How Does Logintrade’s (WSE:LGT) P/E Compare To Its Industry, After The Share Price Drop?

To the annoyance of some shareholders, Logintrade (WSE:LGT) shares are down a considerable 39% in the last month. The stock has been solid, longer term, gaining 33% in the last year.

Assuming nothing else has changed, a lower share price makes a stock more attractive to potential buyers. In the long term, share prices tend to follow earnings per share, but in the short term prices bounce around in response to short term factors (which are not always obvious). The implication here is that long term investors have an opportunity when expectations of a company are too low. Perhaps the simplest way to get a read on investors’ expectations of a business is to look at its Price to Earnings Ratio (PE Ratio). Investors have optimistic expectations of companies with higher P/E ratios, compared to companies with lower P/E ratios.

View our latest analysis for Logintrade

Does Logintrade Have A Relatively High Or Low P/E For Its Industry?

Logintrade’s P/E of 5.69 indicates relatively low sentiment towards the stock. If you look at the image below, you can see Logintrade has a lower P/E than the average (13.2) in the online retail industry classification.

WSE:LGT Price Estimation Relative to Market, March 13th 2020
WSE:LGT Price Estimation Relative to Market, March 13th 2020

Its relatively low P/E ratio indicates that Logintrade shareholders think it will struggle to do as well as other companies in its industry classification. While current expectations are low, the stock could be undervalued if the situation is better than the market assumes. You should delve deeper. I like to check if company insiders have been buying or selling.

How Growth Rates Impact P/E Ratios

Probably the most important factor in determining what P/E a company trades on is the earnings growth. When earnings grow, the ‘E’ increases, over time. Therefore, even if you pay a high multiple of earnings now, that multiple will become lower in the future. And as that P/E ratio drops, the company will look cheap, unless its share price increases.

It’s great to see that Logintrade grew EPS by 24% in the last year. And it has bolstered its earnings per share by 89% per year over the last five years. So one might expect an above average P/E ratio.

Don’t Forget: The P/E Does Not Account For Debt or Bank Deposits

It’s important to note that the P/E ratio considers the market capitalization, not the enterprise value. So it won’t reflect the advantage of cash, or disadvantage of debt. The exact same company would hypothetically deserve a higher P/E ratio if it had a strong balance sheet, than if it had a weak one with lots of debt, because a cashed up company can spend on growth.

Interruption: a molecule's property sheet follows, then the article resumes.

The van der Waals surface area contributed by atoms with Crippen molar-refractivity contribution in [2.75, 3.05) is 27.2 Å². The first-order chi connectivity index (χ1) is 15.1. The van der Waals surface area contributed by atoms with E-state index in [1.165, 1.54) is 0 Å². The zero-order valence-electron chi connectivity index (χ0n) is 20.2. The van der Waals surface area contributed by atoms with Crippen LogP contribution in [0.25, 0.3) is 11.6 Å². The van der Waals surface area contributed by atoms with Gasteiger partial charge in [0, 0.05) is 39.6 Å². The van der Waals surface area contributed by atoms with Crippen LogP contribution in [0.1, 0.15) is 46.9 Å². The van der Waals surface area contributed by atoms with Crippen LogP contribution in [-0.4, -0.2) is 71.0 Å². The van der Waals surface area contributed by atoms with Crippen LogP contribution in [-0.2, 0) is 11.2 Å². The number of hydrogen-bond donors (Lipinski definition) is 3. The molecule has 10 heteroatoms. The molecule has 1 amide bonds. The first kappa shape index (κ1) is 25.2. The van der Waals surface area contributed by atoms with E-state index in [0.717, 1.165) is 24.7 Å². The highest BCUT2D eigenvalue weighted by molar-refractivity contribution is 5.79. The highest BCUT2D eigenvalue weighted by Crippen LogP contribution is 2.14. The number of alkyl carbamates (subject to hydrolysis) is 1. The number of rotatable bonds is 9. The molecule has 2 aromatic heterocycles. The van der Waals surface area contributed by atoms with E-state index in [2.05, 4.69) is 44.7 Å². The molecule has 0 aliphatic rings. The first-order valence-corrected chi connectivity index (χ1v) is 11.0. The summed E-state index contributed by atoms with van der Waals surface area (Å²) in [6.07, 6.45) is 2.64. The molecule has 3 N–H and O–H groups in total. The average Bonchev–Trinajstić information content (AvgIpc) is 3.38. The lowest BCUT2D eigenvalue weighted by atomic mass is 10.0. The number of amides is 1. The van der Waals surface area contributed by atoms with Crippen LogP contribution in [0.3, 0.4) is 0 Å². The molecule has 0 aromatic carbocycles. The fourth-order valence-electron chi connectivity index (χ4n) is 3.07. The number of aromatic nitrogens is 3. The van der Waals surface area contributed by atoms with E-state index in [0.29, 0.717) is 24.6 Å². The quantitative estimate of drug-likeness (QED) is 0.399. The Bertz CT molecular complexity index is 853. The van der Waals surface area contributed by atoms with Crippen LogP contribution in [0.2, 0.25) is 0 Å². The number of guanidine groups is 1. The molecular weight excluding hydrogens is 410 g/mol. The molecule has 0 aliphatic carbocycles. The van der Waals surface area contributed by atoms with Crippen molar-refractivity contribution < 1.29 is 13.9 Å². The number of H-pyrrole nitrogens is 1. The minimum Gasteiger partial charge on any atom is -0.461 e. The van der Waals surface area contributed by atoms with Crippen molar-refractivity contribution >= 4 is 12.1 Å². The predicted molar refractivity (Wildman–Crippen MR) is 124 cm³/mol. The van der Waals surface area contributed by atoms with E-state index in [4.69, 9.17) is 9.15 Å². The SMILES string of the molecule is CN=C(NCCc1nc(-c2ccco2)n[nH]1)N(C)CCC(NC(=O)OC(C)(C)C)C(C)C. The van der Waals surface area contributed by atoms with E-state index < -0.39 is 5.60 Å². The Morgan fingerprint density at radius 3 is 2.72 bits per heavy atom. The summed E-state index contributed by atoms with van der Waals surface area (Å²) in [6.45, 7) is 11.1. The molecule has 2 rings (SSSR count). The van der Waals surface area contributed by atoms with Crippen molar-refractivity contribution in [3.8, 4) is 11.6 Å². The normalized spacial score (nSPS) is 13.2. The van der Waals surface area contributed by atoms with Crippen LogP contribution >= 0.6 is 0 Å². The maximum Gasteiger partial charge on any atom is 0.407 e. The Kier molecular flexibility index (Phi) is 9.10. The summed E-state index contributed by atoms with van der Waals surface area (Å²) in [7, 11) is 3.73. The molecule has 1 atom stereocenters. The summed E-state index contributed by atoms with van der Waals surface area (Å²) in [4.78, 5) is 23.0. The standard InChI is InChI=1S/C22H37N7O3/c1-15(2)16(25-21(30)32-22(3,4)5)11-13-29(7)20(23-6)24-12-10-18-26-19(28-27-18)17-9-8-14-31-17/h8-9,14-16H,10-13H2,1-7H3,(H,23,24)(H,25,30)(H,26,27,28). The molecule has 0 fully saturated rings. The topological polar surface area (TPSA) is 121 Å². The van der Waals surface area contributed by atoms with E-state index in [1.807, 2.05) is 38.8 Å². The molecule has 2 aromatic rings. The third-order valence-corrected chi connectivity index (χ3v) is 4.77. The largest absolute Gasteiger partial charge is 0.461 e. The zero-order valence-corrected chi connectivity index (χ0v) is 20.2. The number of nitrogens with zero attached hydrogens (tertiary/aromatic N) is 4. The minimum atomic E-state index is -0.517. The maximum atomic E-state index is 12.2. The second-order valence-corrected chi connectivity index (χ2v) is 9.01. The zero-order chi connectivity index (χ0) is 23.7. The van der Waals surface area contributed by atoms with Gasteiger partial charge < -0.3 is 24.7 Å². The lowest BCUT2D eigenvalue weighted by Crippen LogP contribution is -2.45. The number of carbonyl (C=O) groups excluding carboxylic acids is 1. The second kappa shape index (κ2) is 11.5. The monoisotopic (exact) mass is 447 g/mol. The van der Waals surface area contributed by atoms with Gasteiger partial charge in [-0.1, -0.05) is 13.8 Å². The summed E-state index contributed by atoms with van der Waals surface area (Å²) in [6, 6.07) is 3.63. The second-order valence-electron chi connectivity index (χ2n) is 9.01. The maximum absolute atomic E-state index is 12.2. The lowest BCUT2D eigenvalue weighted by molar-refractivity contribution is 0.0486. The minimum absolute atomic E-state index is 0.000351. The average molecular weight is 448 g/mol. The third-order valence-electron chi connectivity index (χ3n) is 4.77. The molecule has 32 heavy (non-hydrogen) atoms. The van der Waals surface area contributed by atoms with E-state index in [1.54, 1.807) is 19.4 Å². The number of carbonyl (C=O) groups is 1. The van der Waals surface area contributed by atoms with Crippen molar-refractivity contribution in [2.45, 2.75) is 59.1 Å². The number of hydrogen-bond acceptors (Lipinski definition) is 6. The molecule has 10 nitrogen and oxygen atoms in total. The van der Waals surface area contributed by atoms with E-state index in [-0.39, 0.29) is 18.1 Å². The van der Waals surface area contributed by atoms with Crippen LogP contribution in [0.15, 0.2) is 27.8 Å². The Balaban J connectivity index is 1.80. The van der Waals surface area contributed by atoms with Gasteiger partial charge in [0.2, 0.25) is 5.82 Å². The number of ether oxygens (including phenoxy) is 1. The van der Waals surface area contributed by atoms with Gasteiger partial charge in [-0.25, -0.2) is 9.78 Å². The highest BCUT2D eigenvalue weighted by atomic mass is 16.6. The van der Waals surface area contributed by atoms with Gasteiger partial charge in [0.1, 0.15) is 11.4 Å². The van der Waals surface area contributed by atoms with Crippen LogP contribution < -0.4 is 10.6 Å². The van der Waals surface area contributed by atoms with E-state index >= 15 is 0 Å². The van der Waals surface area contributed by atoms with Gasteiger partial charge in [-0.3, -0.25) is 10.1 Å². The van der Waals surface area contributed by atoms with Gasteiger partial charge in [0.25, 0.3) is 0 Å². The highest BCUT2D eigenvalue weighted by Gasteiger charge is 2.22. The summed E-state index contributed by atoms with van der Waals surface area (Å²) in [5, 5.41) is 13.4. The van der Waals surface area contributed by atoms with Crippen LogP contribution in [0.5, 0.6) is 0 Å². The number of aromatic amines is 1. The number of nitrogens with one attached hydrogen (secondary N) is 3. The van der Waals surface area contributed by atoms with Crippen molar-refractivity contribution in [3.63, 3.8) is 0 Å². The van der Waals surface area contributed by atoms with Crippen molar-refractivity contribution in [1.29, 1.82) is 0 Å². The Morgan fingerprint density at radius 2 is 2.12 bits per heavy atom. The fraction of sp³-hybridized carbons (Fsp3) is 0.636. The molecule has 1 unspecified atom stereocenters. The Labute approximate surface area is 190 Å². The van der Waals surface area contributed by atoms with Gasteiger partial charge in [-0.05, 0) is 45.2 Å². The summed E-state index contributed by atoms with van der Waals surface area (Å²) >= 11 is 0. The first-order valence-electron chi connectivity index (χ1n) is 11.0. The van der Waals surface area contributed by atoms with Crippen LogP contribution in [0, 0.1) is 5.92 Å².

Such expenditure might be good or bad, in the long term, but the point here is that the balance sheet is not reflected by this ratio.

How Does Logintrade’s Debt Impact Its P/E Ratio?

Net debt is 40% of Logintrade’s market cap. While that’s enough to warrant consideration, it doesn’t really concern us.

The Verdict On Logintrade’s P/E Ratio

Logintrade’s P/E is 5.7 which is below average (8.5) in the PL market. The company does have a little debt, and EPS growth was good last year. The low P/E ratio suggests current market expectations are muted, implying these levels of growth will not continue. Given Logintrade’s P/E ratio has declined from 9.4 to 5.7 in the last month, we know for sure that the market is more worried about the business today, than it was back then. For those who prefer invest in growth, this stock apparently offers limited promise, but the deep value investors may find the pessimism around this stock enticing.

Investors have an opportunity when market expectations about a stock are wrong. If the reality for a company is not as bad as the P/E ratio indicates, then the share price should increase as the market realizes this. We don’t have analyst forecasts, but you might want to assess this data-rich visualization of earnings, revenue and cash flow.

But note: Logintrade may not be the best stock to buy. So take a peek at this free list of interesting companies with strong recent earnings growth (and a P/E ratio below 20).

If you spot an error that warrants correction, please contact the editor at editorial-team@simplywallst.com. This article by Simply Wall St is general in nature. It does not constitute a recommendation to buy or sell any stock, and does not take account of your objectives, or your financial situation. Simply Wall St has no position in the stocks mentioned.

We aim to bring you long-term focused research analysis driven by fundamental data. Note that our analysis may not factor in the latest price-sensitive company announcements or qualitative material. Thank you for reading.